How the New York Times defines bias (sorry I took so long to get around to this one)

This post is by Unknown from West Coast Stat Views (on Observational Epidemiology and more)

Former NYT editorial page editor James Bennet’s book length op-ed is stunningly bad by every standard we would conventionally use to judging editorial. I sent a link to a Pulitzer Prize winning journalist I greatly respect (I quote him often enough you may be able to guess who). He summed it up as “complete horseshit.” Beyond its obscene length (around twenty-five pages), it is self-serving, structureless, tone deaf, misrepresentative, oblivious to what those on the other side were actually saying, petty, and so painfully smug you want to see someone punch him in the face. In this bloated account, all of the problems of the New York Times and the country as a whole come down to weak and short-sighted people not listening to brave figures like James Bennet.

For those, however, who have been studying the New York times, trying to understand the increasing dysfunction of the country’s most influential newspaper, much of this is unintentionally useful. Not useful enough to read the whole goddamn thing, but it does provide some highly telling passages, such as…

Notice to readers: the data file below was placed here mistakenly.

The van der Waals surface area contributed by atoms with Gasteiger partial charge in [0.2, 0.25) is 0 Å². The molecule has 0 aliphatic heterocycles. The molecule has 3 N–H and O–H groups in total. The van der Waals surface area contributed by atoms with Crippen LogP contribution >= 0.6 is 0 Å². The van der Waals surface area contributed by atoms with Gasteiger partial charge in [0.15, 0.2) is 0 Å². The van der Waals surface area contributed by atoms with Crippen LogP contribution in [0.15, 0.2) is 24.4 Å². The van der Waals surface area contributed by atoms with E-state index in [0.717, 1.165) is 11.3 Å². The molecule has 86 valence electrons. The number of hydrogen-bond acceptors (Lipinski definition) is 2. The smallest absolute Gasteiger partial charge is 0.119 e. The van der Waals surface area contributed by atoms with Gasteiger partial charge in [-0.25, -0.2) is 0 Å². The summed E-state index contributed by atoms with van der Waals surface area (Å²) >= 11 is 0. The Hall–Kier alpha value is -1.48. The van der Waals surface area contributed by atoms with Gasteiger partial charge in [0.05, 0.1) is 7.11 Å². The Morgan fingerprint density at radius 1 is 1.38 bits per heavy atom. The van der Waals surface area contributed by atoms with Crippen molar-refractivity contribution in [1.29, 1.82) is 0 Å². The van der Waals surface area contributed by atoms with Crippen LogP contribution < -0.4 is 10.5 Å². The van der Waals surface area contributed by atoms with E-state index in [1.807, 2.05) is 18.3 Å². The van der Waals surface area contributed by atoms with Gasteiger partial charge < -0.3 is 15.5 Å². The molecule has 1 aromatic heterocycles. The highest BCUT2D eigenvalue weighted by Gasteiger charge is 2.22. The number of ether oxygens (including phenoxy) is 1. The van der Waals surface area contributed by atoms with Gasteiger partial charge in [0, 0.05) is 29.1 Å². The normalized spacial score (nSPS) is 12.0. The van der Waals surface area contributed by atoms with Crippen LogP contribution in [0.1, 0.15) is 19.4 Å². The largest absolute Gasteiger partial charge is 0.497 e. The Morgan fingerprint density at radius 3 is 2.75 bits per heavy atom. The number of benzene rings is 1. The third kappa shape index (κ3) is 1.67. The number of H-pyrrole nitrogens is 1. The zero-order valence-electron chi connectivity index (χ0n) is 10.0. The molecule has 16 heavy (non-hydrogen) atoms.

But Sulzberger seems to underestimate the struggle he is in, that all journalism and indeed America itself is in. In describing the essential qualities of independent journalism in his essay, he unspooled a list of admirable traits – empathy, humility, curiosity and so forth. These qualities have for generations been helpful in contending with the Times’s familiar problem, which is liberal bias. I have no doubt Sulzberger believes in them. Years ago he (Read more…)